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      Shaw suspends share buybacks amid economic uncertainty caused by COVID-19 impact – Business News – Castanet.net

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      Shaw Communications executives said Thursday that the Freedom Mobile service won’t meet its 2020 target for growing its subscriber base because the COVID-19 crisis has kept stores closed and customers distracted, but they said the lost revenue will be offset by lower operating costs during the coming months.

      The comments came in a conference call to discuss the Calgary-based company’s results for the second quarter, which ended Feb. 29, just prior to the official declaration of a global pandemic and unprecedented social-distancing measures designed to slow and reduce the spread of the novel coronavirus.

      The quarter also ended before Saudi Arabia began a global price war that dropped the price of crude oil, a major source of revenue for Shaw’s customers.

      “While we generally feel very comfortable that we can manage through this crisis, it is difficult, if not impossible to accurately or precisely predict the impacts on Shaw,” chief financial officer Trevor English told analysts.

      Like other companies across Canada, Shaw and Freedom have closed their retail stores in response to official demands to avoid or limit activities that could move the virus through the community by person-to-person contacts.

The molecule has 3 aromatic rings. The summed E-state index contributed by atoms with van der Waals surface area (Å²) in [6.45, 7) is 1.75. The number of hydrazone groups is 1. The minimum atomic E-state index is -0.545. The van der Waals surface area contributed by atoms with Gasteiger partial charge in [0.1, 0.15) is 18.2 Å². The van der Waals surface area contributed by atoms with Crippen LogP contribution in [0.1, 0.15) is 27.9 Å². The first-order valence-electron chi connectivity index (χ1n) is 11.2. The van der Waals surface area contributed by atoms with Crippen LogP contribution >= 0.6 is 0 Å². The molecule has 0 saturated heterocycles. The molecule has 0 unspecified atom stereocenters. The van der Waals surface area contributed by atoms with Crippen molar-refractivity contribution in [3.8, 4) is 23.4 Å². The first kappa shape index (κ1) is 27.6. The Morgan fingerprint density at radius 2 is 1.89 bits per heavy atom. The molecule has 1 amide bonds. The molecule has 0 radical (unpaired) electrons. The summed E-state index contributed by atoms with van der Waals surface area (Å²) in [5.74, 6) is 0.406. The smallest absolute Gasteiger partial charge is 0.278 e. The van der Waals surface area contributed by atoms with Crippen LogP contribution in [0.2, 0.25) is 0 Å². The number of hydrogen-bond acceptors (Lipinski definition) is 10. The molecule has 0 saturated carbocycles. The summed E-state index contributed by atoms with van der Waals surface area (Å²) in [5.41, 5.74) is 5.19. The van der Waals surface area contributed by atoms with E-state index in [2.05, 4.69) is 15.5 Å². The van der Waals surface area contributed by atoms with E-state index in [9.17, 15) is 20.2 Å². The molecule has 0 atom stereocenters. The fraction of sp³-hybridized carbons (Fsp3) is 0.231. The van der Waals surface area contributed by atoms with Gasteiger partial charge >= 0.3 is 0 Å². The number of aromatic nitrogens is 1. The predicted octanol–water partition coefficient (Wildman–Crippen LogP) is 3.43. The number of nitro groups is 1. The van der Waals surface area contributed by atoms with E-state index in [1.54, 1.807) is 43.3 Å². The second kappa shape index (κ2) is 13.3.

English said that Freedom customers “are simply not making decisions to switch or alter their services during this time” and Shaw expects its wireline businesses will also experience “considerably muted” activity for “a period of time.”

      He said some of Shaw’s business and residential subscribers may select less expensive packages or cut some services amid “increased difficulty for some customers to pay their bills.”

      However, English said those lost revenues will be manageable given Shaw’s financial strength and the importance of its communications and entertainment services while most Canadians are conducting work and school from home.

      The company said it will preserve cash by suspending a share buyback program that had cost Shaw about $130 million as of the end of March, but it will continue to maintain its dividend payments to shareholders.

      During the fiscal second quarter ended Feb. 29, net income, revenue and free cash flow were up compared with a year earlier.